Ambassador Haruko Hirose, former ambassador to Morocco, Japan, spoke on "Women, the Family and Peace," from the perspective of a Japanese woman. Ambassador Hirose praised the WFWP for "fostering solidarity among women around the world." In the aftermath of World War II, the Japanese people, particularly women, learned to appreciate the value of peace, she said. Although the world has advanced in terms of economics, health, life expectancy, etc., many nations suffer from the effects of hostilities and other tragedies. Women and children, said the ambassador, are innocent victims. Today in Japan, more women choose to work outside the home, seeking economic independence, but since women's salaries, on the average, are lower than those of men, they're more likely to succumb to financial difficulties, which creates implications for child care, education, and housing. Another big problem for Japan is its aging society. In 2014, the percentage of people over the age of 65 was 25.9 percent of the population, and it is forecast that this will rise to 33.4 percent by 2035.
These facts create two major difficulties for women. First, responsibility to care for the elderly is traditionally the role of women. Second, as the life expectancy of women is longer than that of men, women often are left alone, poor and without means of support. Ambassador Hirose referred to her own experience at UNESCO. The preamble to the constitution of UNESCO declares: "Since wars begin in the minds of men, it is in the minds of men that the defenses of peace must be constructed." Hence, the importance of securing the role of women and the family, since the mother is instrumental in raising children as well as being the center of the family. "A happy family is the best place for raising children as well as for maintaining social security," she said. Education is also a key to national development. "We need to bear in mind that we are citizens of the world: We must learn not only to be good citizens of our own country but also to be good citizens of the world. I believe this will help to nurture mutual understanding and build peace, and in that sense the solidarity of women will make a significant change."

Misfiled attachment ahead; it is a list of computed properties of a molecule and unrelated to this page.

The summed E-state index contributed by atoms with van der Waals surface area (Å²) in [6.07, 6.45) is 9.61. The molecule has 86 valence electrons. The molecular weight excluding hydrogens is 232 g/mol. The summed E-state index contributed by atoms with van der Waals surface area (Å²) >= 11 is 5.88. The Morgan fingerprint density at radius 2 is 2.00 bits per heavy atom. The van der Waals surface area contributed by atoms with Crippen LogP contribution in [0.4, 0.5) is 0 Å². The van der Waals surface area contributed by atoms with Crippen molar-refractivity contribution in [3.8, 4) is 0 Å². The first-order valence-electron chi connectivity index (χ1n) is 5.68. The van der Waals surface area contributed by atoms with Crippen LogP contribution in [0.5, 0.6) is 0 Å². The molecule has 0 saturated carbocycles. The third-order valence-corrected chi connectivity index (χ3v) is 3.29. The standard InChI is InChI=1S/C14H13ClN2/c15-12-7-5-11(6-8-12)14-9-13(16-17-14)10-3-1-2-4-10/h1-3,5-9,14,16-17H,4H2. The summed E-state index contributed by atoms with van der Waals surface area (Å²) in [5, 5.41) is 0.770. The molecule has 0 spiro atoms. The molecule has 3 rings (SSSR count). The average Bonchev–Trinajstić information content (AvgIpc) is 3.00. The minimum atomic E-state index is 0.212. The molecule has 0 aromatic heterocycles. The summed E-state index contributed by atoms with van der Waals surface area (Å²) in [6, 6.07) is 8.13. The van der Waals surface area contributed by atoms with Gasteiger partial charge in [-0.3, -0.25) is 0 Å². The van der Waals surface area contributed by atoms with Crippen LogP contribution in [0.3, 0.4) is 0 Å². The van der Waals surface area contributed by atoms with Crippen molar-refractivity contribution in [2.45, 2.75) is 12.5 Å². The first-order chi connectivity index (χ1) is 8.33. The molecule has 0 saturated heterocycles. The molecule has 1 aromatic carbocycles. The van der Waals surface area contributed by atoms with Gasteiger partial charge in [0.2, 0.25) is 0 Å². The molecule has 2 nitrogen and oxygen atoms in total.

Madam Adi Koila Nailatikau, the first lady of Fiji, recalled the words of the late Dr. Sun Myung Moon, who said: "If we have not achieved peace, it is because people forget its most fundamental aspect. Before we talk about peace among nations, we must settle our peace with God." She spoke about the importance of the family, where children learn the rules of conduct, including cooperation, truthfulness, love and caring and "where we equip them with their compasses, charts and suitable provisions for their voyage" to be good citizens. Women hold a special place in the family. They are the foundation upon which the nation is built. Without a secure foundation, she said, it eventually will fall. "The last 20 years have seen Fiji remove all vestiges of discrimination against gender from laws and policies, but it is something that is still slowly being enforced in my country and region," she said.